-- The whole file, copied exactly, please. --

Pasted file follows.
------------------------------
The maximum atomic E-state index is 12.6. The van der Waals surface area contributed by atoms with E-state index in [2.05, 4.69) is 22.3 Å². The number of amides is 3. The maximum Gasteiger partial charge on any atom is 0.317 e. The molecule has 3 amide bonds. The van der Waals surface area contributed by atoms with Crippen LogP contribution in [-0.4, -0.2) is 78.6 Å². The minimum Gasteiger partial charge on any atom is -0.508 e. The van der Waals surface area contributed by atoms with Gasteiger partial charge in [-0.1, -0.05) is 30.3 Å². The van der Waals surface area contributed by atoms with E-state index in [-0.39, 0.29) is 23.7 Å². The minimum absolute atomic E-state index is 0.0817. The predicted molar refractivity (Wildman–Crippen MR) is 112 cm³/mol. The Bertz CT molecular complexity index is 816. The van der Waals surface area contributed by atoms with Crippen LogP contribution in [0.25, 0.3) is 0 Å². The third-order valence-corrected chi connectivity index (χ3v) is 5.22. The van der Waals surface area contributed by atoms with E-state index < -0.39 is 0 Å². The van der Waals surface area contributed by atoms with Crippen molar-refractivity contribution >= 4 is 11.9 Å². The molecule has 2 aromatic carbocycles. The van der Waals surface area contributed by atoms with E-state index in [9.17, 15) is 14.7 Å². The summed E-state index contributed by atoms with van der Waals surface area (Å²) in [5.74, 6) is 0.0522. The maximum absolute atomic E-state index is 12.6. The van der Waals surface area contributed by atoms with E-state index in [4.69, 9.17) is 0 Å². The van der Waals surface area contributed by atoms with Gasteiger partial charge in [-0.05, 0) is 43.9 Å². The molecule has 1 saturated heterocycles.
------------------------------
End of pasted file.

The maximum atomic E-state index is 12.6. The van der Waals surface area contributed by atoms with E-state index in [2.05, 4.69) is 22.3 Å². The number of amides is 3. The maximum Gasteiger partial charge on any atom is 0.317 e. The molecule has 3 amide bonds. The van der Waals surface area contributed by atoms with Crippen LogP contribution in [-0.4, -0.2) is 78.6 Å². The minimum Gasteiger partial charge on any atom is -0.508 e. The van der Waals surface area contributed by atoms with Gasteiger partial charge in [-0.1, -0.05) is 30.3 Å². The van der Waals surface area contributed by atoms with E-state index in [-0.39, 0.29) is 23.7 Å². The minimum absolute atomic E-state index is 0.0817. The predicted molar refractivity (Wildman–Crippen MR) is 112 cm³/mol. The Bertz CT molecular complexity index is 816. The van der Waals surface area contributed by atoms with Crippen LogP contribution in [0.25, 0.3) is 0 Å². The third-order valence-corrected chi connectivity index (χ3v) is 5.22. The van der Waals surface area contributed by atoms with E-state index < -0.39 is 0 Å². The van der Waals surface area contributed by atoms with Crippen molar-refractivity contribution >= 4 is 11.9 Å². The molecule has 2 aromatic carbocycles. The van der Waals surface area contributed by atoms with E-state index in [9.17, 15) is 14.7 Å². The summed E-state index contributed by atoms with van der Waals surface area (Å²) in [5.74, 6) is 0.0522. The maximum absolute atomic E-state index is 12.6. The van der Waals surface area contributed by atoms with E-state index in [4.69, 9.17) is 0 Å². The van der Waals surface area contributed by atoms with Gasteiger partial charge in [-0.05, 0) is 43.9 Å². The molecule has 1 saturated heterocycles.